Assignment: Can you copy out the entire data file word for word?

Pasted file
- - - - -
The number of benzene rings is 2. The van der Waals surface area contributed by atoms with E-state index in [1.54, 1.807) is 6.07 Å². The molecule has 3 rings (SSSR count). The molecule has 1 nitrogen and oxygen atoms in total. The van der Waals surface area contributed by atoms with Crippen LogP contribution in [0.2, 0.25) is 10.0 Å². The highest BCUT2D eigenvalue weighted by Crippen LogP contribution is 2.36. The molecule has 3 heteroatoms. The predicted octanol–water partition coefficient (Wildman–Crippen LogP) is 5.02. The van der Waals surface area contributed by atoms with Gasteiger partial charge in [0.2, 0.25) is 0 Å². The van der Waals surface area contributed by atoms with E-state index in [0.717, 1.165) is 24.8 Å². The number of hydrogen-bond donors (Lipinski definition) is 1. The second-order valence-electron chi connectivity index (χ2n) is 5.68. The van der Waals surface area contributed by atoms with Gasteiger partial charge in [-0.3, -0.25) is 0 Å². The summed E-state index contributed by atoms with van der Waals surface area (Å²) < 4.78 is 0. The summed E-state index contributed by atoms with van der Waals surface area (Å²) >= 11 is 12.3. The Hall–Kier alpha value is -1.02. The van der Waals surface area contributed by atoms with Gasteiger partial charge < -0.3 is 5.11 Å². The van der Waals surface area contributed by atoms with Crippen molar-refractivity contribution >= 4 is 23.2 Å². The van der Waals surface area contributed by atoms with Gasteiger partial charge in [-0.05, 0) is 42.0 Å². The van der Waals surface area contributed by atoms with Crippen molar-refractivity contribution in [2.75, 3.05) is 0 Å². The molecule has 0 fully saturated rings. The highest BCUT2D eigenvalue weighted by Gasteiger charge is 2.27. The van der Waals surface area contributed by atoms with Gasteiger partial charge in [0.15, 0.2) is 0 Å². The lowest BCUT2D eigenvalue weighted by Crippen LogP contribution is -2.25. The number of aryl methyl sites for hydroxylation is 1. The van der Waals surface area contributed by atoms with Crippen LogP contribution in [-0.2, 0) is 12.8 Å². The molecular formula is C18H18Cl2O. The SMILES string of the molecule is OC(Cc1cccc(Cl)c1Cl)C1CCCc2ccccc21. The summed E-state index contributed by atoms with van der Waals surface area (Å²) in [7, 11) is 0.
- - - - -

The number of benzene rings is 2. The van der Waals surface area contributed by atoms with E-state index in [1.54, 1.807) is 6.07 Å². The molecule has 3 rings (SSSR count). The molecule has 1 nitrogen and oxygen atoms in total. The van der Waals surface area contributed by atoms with Crippen LogP contribution in [0.2, 0.25) is 10.0 Å². The highest BCUT2D eigenvalue weighted by Crippen LogP contribution is 2.36. The molecule has 3 heteroatoms. The predicted octanol–water partition coefficient (Wildman–Crippen LogP) is 5.02. The van der Waals surface area contributed by atoms with Gasteiger partial charge in [0.2, 0.25) is 0 Å². The van der Waals surface area contributed by atoms with E-state index in [0.717, 1.165) is 24.8 Å². The number of hydrogen-bond donors (Lipinski definition) is 1. The second-order valence-electron chi connectivity index (χ2n) is 5.68. The van der Waals surface area contributed by atoms with Gasteiger partial charge in [-0.3, -0.25) is 0 Å². The summed E-state index contributed by atoms with van der Waals surface area (Å²) < 4.78 is 0. The summed E-state index contributed by atoms with van der Waals surface area (Å²) >= 11 is 12.3. The Hall–Kier alpha value is -1.02. The van der Waals surface area contributed by atoms with Gasteiger partial charge < -0.3 is 5.11 Å². The van der Waals surface area contributed by atoms with Crippen molar-refractivity contribution >= 4 is 23.2 Å². The van der Waals surface area contributed by atoms with Gasteiger partial charge in [-0.05, 0) is 42.0 Å². The van der Waals surface area contributed by atoms with Crippen molar-refractivity contribution in [2.75, 3.05) is 0 Å². The molecule has 0 fully saturated rings. The highest BCUT2D eigenvalue weighted by Gasteiger charge is 2.27. The van der Waals surface area contributed by atoms with Gasteiger partial charge in [0.15, 0.2) is 0 Å². The lowest BCUT2D eigenvalue weighted by Crippen LogP contribution is -2.25. The number of aryl methyl sites for hydroxylation is 1. The van der Waals surface area contributed by atoms with Crippen LogP contribution in [-0.2, 0) is 12.8 Å². The molecular formula is C18H18Cl2O. The SMILES string of the molecule is OC(Cc1cccc(Cl)c1Cl)C1CCCc2ccccc21. The summed E-state index contributed by atoms with van der Waals surface area (Å²) in [7, 11) is 0.